Lower ab exercises stabilize the core helping prevent and back pain. The core includes muscles of the lower back along with deep core stabilizing muscles. The stronger you can get these muscles, the more support you will have for your spine.
When it comes to adding muscle to your midsection, not all ab exercises are created equal.
No matter if you’re chasing the elusive eight-pack or just want reduce fat at your core, lower ab workouts could be the missing ingredient in your training program.
Being just one of the core muscles, the rectus abdominis, runs down your abdomen, most abs movements primarily activate the ‘upper’ portion of the abdominals. This is why muscle mass maybe more impressive at the top.
Not just harder to show off, but the lower abs can be tricky to target. You may be more predisposed to storing unwanted fat in that area. So making this area of muscle stand out could take some serious dedication. Getting results mainly will comes down to your diet.
Strengthening the Lower Abs
If an area of the core is weak, other body parts will need to compensate. Everyday activities like sitting at your desk or driving can weaken the abs. If your lower abs lack the strength, your back and hips may suffer.
Anterior Pelvic Tilt
Western lifestyle has lead to many people suffering from an anterior pelvic tilt. This is basically when the pelvis, which includes the hip and pubic bones, tilts or rotates forward.
Often this is because of muscular imbalance in the lower half of the body. This happens because there is a combination of weak and tight muscles pulling the pelvis forward.
Basically, your pelvis is rotated forward, forcing your spine to curve. Strength training your core helps bring your pelvis back into a neutral position. The result is an improve body posture.
This is especially true in sports where you need dynamic posture. How you hold yourself as you move, has a direct impact on your ability to perform athletic moves.
To best create most amount of power with the upper and lower body, the pelvis and spine needs to be stable. Stability is the result of a high functioning core and glute muscles. For sports, a strong core is will allow athletes to lift heavier weights, sprint faster and change direction quicker.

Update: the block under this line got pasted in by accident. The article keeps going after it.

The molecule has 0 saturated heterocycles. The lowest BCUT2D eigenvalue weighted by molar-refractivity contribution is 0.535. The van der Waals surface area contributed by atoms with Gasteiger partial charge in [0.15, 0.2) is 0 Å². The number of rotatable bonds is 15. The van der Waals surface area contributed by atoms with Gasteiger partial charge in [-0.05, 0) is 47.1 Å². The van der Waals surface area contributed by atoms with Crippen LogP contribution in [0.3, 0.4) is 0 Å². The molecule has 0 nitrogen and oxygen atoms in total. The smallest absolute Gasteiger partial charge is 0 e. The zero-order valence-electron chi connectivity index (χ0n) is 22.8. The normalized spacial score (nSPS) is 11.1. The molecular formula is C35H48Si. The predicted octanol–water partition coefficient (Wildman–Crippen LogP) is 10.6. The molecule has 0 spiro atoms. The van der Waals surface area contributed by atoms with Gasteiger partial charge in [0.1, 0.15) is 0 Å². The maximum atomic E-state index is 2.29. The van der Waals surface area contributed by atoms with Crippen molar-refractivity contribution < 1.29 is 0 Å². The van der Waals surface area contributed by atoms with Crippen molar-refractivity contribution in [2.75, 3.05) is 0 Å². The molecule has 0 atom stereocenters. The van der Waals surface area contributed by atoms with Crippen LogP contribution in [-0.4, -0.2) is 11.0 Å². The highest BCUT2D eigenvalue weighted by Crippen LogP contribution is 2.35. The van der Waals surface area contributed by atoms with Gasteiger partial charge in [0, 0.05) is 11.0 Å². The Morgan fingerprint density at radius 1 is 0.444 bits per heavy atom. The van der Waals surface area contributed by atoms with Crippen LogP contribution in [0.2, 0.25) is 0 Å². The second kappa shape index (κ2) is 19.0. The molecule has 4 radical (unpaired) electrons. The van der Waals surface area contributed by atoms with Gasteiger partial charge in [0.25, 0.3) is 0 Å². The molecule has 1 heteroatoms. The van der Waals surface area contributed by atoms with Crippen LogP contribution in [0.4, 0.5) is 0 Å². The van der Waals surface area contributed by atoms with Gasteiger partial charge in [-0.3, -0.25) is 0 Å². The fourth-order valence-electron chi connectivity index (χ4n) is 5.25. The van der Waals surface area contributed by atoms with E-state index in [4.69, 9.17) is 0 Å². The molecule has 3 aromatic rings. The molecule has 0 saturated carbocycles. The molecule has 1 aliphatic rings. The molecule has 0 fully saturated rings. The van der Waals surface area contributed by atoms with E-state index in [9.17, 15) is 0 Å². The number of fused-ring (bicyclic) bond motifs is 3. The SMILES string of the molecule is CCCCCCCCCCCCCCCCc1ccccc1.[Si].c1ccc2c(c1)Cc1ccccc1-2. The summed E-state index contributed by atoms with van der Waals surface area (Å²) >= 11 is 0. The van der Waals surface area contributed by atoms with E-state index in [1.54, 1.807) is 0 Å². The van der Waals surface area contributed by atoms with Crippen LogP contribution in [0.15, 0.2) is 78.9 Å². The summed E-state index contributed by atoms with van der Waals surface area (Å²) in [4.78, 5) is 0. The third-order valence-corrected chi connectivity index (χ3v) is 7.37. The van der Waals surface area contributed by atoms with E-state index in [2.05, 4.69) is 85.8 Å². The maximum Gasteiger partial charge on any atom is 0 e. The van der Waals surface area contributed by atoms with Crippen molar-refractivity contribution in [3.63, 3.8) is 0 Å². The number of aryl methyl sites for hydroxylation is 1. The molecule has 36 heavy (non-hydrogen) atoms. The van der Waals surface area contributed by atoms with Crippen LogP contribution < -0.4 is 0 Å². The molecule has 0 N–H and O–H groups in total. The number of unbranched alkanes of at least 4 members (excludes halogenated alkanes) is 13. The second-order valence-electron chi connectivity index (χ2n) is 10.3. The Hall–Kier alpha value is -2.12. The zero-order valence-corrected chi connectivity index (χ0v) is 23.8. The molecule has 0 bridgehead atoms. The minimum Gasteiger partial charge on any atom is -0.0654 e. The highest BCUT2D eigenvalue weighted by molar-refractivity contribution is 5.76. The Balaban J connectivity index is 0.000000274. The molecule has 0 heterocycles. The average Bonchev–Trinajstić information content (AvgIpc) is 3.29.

To get the most out of each lower ab exercise, be sure to breathe in during the ‘eccentric’ part of the exercise. This is the the lowering part of the movement. Then breathe out during the ‘concentric’ part. This is when you return to neutral.
How deeply you breathe is controlled by the diaphragm. A properly function core acts like a piston system. This system is driven by the diaphragm. Your diaphragm expands when you breathe in, causing your pelvic floor to lengthen and drop.
When you exhale, your diaphragm contracts and your pelvic floor lifts. This is like a piston moving down and up.
Also, when done correctly, the pressure created by this system also acts like a balloon. Your breathing in expands your pelvic floor and abdominal muscles are forced outward, There is stretch much like a balloon.
When you exhale, air is released and results in your abdominals and pelvic floor muscles contracting. This like the natural recoil that would occur if you let the air out of a balloon.
This is a Natural Process
If it's true it's natural for us to breathe this way, then why do so many people have problems activating our core correctly?
Lifestyle is the main culprit. As we age and allow postural habits to form we "forget" how to breathe properly. The fact is most people aren't aware this is happening.
Mistake of Chest Breathing
When you use your diaphragm correctly, air should be pushed into the belly. If instead of the ribs are expanding out and back, then all you're doing is using the upper chest. This is very common mistake. Chest breathing often results in a too tight and elevated shoulders. Also, back pain and even tight hip flexors can result because the deep abdominals can’t work properly. This causes a bunch of problems because the rest of your body needs to compensate.
Test Your Breathing
Practice taking deep breaths, by placing one hand on your belly. See if your hand is moving in and out along with your chest. This is how you can teach yourself how to breathe properly so that your deep core muscles get activated.
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Lower Ab Home Workout
To hit the lower abs, think about pulling your belly button in toward your spine and not pushing your stomach out when doing any ab exercise. To hit the lower abs really good, during a crunch, shoot feet up toward the curling. Hold the crunch at the top of the movement, then begin to lower your hips, controlling the descent and not letting your back arch.